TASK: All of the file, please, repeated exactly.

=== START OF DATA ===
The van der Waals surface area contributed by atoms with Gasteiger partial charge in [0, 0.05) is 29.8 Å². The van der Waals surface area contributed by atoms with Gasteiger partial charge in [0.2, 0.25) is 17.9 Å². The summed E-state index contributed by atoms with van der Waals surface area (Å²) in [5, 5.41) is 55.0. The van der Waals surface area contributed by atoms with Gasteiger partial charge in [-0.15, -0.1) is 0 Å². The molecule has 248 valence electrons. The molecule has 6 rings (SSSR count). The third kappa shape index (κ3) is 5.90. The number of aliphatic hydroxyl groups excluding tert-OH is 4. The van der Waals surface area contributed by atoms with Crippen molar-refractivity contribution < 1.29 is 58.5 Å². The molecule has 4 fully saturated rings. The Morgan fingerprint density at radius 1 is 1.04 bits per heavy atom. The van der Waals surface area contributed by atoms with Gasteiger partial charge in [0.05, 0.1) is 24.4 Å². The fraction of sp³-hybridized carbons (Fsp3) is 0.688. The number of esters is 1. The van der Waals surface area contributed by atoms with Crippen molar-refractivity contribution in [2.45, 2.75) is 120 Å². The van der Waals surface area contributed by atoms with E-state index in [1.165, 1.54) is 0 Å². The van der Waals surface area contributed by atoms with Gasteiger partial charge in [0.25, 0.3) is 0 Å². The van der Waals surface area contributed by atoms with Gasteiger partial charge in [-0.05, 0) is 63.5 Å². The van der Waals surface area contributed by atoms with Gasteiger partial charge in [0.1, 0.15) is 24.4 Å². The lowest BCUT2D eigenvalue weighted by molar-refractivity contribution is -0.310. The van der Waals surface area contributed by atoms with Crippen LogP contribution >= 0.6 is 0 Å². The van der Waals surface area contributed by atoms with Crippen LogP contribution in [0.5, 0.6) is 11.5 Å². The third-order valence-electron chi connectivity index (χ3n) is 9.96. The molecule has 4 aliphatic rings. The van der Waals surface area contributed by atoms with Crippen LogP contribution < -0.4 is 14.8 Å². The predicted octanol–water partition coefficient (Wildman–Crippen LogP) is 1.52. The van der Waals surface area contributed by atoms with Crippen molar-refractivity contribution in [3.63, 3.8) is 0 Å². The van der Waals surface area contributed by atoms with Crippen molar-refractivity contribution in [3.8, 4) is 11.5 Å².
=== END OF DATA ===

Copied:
The van der Waals surface area contributed by atoms with Gasteiger partial charge in [0, 0.05) is 29.8 Å². The van der Waals surface area contributed by atoms with Gasteiger partial charge in [0.2, 0.25) is 17.9 Å². The summed E-state index contributed by atoms with van der Waals surface area (Å²) in [5, 5.41) is 55.0. The van der Waals surface area contributed by atoms with Gasteiger partial charge in [-0.15, -0.1) is 0 Å². The molecule has 248 valence electrons. The molecule has 6 rings (SSSR count). The third kappa shape index (κ3) is 5.90. The number of aliphatic hydroxyl groups excluding tert-OH is 4. The van der Waals surface area contributed by atoms with Crippen molar-refractivity contribution < 1.29 is 58.5 Å². The molecule has 4 fully saturated rings. The Morgan fingerprint density at radius 1 is 1.04 bits per heavy atom. The van der Waals surface area contributed by atoms with Gasteiger partial charge in [0.05, 0.1) is 24.4 Å². The fraction of sp³-hybridized carbons (Fsp3) is 0.688. The number of esters is 1. The van der Waals surface area contributed by atoms with Crippen molar-refractivity contribution in [2.45, 2.75) is 120 Å². The van der Waals surface area contributed by atoms with E-state index in [1.165, 1.54) is 0 Å². The van der Waals surface area contributed by atoms with Gasteiger partial charge in [0.25, 0.3) is 0 Å². The van der Waals surface area contributed by atoms with Gasteiger partial charge in [-0.05, 0) is 63.5 Å². The van der Waals surface area contributed by atoms with Gasteiger partial charge in [0.1, 0.15) is 24.4 Å². The lowest BCUT2D eigenvalue weighted by molar-refractivity contribution is -0.310. The van der Waals surface area contributed by atoms with Crippen LogP contribution >= 0.6 is 0 Å². The van der Waals surface area contributed by atoms with Crippen LogP contribution in [0.5, 0.6) is 11.5 Å². The third-order valence-electron chi connectivity index (χ3n) is 9.96. The molecule has 4 aliphatic rings. The van der Waals surface area contributed by atoms with Crippen LogP contribution < -0.4 is 14.8 Å². The predicted octanol–water partition coefficient (Wildman–Crippen LogP) is 1.52. The van der Waals surface area contributed by atoms with Crippen molar-refractivity contribution in [3.63, 3.8) is 0 Å². The van der Waals surface area contributed by atoms with Crippen molar-refractivity contribution in [3.8, 4) is 11.5 Å².